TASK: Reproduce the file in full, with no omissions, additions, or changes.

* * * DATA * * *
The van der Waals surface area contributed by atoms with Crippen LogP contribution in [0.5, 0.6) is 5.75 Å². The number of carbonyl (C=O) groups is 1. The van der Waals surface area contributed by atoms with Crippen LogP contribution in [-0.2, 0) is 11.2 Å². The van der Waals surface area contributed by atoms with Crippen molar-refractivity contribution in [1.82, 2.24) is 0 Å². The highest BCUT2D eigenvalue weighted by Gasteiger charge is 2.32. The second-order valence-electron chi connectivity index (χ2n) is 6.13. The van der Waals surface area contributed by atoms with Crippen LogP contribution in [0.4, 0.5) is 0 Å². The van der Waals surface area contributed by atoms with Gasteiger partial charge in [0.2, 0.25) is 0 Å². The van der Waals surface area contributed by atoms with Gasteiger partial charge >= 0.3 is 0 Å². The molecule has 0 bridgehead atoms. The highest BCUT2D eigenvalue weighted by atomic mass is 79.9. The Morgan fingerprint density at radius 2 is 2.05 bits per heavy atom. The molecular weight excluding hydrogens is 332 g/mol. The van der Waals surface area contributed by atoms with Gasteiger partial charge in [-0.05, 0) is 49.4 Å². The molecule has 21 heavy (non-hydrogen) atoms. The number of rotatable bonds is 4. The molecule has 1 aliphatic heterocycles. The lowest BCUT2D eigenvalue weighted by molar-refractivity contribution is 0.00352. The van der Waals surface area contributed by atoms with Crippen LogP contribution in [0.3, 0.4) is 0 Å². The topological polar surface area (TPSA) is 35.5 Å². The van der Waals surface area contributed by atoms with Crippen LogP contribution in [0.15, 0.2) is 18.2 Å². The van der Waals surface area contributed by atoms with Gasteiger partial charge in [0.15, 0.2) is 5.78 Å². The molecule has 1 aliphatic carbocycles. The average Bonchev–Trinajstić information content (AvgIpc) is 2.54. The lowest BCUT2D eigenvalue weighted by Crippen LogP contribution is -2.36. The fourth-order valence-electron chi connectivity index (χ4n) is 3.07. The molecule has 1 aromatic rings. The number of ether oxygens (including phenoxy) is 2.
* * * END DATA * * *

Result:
The van der Waals surface area contributed by atoms with Crippen LogP contribution in [0.5, 0.6) is 5.75 Å². The number of carbonyl (C=O) groups is 1. The van der Waals surface area contributed by atoms with Crippen LogP contribution in [-0.2, 0) is 11.2 Å². The van der Waals surface area contributed by atoms with Crippen molar-refractivity contribution in [1.82, 2.24) is 0 Å². The highest BCUT2D eigenvalue weighted by Gasteiger charge is 2.32. The second-order valence-electron chi connectivity index (χ2n) is 6.13. The van der Waals surface area contributed by atoms with Crippen LogP contribution in [0.4, 0.5) is 0 Å². The van der Waals surface area contributed by atoms with Gasteiger partial charge in [0.2, 0.25) is 0 Å². The van der Waals surface area contributed by atoms with Gasteiger partial charge >= 0.3 is 0 Å². The molecule has 0 bridgehead atoms. The highest BCUT2D eigenvalue weighted by atomic mass is 79.9. The Morgan fingerprint density at radius 2 is 2.05 bits per heavy atom. The molecular weight excluding hydrogens is 332 g/mol. The van der Waals surface area contributed by atoms with Gasteiger partial charge in [-0.05, 0) is 49.4 Å². The molecule has 21 heavy (non-hydrogen) atoms. The number of rotatable bonds is 4. The molecule has 1 aliphatic heterocycles. The lowest BCUT2D eigenvalue weighted by molar-refractivity contribution is 0.00352. The van der Waals surface area contributed by atoms with Crippen LogP contribution in [0.3, 0.4) is 0 Å². The topological polar surface area (TPSA) is 35.5 Å². The van der Waals surface area contributed by atoms with Crippen LogP contribution in [0.15, 0.2) is 18.2 Å². The van der Waals surface area contributed by atoms with Gasteiger partial charge in [0.15, 0.2) is 5.78 Å². The molecule has 1 aliphatic carbocycles. The average Bonchev–Trinajstić information content (AvgIpc) is 2.54. The lowest BCUT2D eigenvalue weighted by Crippen LogP contribution is -2.36. The fourth-order valence-electron chi connectivity index (χ4n) is 3.07. The molecule has 1 aromatic rings. The number of ether oxygens (including phenoxy) is 2.